In Britain, the Tory government is attempting to push through a particularly draconian piece of legislation, the Investigatory Powers Bill (IP Bill), which would grant the state extraordinary powers to interfere with journalism. The bill, which if passed could set a precedent for other Western countries, is due to receive a second reading in parliament on Tuesday, 15th March.
According to the National Union of Journalists, the bill will grant the government powers to access journalists’ communications and hack their electronic equipment, including intercepting the content and metadata of their communications, without informing them.
Despite significant opposition from various parliamentary committees, including the Joint Committee on the Investigatory Powers Bill, subsequent government re-drafts have only worsened its provisions.
According to Michelle Stanistreet, NUJ general secretary, the IP Bill:
“… is a threat to the ability of journalists to do their jobs, to guarantee their material and to protect their sources. Without that protection, we simply won’t have a functioning free press… A lack of safeguards for all journalists will have profound consequences for the public’s right to know in the UK.”
Metadata, of course, is already used in a wide range of contexts by the intelligence community to identify not just terrorism suspects, but also activists, human rights groups, and others critical of government policy.
Increasingly, signature drone strikes against unidentified groups of suspected terrorist targets in theatres like Syria, Yemen, Pakistan and Afghanistan are based solely on metadata gleaned through surveillance of mobile phones, social media profiles, and other electronic information repositories. This has led to countless civilian casualties.
Metadata from numerous electronic sources, including social media, is increasingly being seen by the Pentagon, as well as UK and EU security agencies, as a vast repository of easily attainable ‘open source’ intelligence to attempt to predict, and control, the behaviour of human populations.
As I reported in February, unclassified official documents from the US Office of Naval Research among other Pentagon research programmes throw light on the alarming ‘minority report’-style ambitions of US government officials in terms of wanting to precisely anticipate and predict future activism, protests, crime, terrorism, conflicts and state-failures. Yet independent experts note that such technologies are more likely to generate false positives and red-herrings, rather than forecasts of real predictive value.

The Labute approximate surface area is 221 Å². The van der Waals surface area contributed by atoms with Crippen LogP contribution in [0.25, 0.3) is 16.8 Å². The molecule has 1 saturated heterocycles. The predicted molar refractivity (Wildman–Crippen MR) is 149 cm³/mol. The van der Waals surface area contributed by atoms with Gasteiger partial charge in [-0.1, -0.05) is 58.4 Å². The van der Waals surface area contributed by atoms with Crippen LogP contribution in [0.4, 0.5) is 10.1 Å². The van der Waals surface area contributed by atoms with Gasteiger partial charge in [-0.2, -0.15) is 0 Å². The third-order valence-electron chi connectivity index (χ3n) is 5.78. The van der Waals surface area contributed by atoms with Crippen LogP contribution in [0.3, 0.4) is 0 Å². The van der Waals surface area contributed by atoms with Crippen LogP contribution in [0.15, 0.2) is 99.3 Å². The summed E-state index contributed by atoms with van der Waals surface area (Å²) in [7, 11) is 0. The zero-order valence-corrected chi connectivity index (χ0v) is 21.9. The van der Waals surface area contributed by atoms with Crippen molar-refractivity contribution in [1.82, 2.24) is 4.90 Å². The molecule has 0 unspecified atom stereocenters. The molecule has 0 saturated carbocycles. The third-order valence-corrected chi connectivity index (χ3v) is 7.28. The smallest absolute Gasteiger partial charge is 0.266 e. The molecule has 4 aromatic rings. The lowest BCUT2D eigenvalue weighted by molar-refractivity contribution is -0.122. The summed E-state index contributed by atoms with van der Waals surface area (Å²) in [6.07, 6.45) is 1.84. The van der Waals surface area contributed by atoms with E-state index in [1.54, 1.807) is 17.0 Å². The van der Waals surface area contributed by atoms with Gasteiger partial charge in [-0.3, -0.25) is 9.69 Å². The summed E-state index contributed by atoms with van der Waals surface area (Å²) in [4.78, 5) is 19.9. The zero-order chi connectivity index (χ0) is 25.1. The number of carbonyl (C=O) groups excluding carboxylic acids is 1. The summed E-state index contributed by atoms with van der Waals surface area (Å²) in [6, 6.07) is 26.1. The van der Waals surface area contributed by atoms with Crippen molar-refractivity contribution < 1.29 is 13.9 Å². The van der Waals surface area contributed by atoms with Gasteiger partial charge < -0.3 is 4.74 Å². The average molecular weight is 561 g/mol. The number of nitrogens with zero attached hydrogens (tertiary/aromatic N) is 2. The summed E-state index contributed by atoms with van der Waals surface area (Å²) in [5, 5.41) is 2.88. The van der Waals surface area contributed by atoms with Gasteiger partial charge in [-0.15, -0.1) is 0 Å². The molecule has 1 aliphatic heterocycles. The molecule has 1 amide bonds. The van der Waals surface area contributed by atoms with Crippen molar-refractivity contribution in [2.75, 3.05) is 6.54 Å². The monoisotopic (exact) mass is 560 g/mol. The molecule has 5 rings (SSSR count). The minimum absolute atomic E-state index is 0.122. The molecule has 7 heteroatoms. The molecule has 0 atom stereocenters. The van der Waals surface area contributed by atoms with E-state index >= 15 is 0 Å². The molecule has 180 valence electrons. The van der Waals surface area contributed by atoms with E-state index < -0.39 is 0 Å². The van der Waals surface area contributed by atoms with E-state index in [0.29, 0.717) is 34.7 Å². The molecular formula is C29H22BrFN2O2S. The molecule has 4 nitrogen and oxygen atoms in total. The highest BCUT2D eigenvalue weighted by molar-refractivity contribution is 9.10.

Edward Snowden advocated the careful use and advancement of encryption technologies by journalists to help protect sources, but noted that technology alone is not the answer.
One new powerful technology, a complete operating system known as SubGraph OS which can be installed onto a PC or Mac to provide a full range of encrypted communication tools, was launched at the conference. SubGraph is the latest in several different but similar tools, such as Tails — an operating system that can be booted up on any computer through a USB drive — and Qubes, another system requiring installation on specifically tailored security hardened computers.
Designers of these projects at the conference warned, however, that while these tools are powerful, they do not offer guarantees against government surveillance, especially due to the possibility of as yet unknown built-in ‘backdoors’ in both mainstream software and hardware.
“They are truly great projects,” said Snowden, highlighting SubGraph OS in particular: “I plan to use this myself. But we have to recognise that these are inaccessible for the majority of users, for journalists, who aren’t specialists.”
The challenge for technologists is to develop friendlier and more accessible user-interfaces which can be learned by laypeople as you go. Snowden suggested exploring the ‘gamification’ of the learning curve for such tools to make the experience of getting to grips with them easier.
“We can provide people basic skills, understandings, by teaching them as they go — a gamification of the interface, that teaches people as they use it, in a way that’s fun, not burdensome, and enjoyable. This is something we need to work on a lot.”
Snowden also encouraged technologists to “compete directly with these billion dollar corporate interests” like Google, Facebook and Apple. There’s a chance, he said, that citizen-led entrepreneurship could be “more successful, creating products that are just as attractive, more easy to use, but aren’t as dangerous to the individual’s rights to be free and associate in a free and safe way.”
Edward Snowden also warned against assuming that attempting to counter state surveillance through encryption alone would be a panacea, advocating the need to fundamentally challenge the centralisation of power over information technologies in state-corporate hands.
“We’re reliant on for-profit groups corporations like Apple to defend our rights. We have to rely on the protocols and systems that are underlying our communications.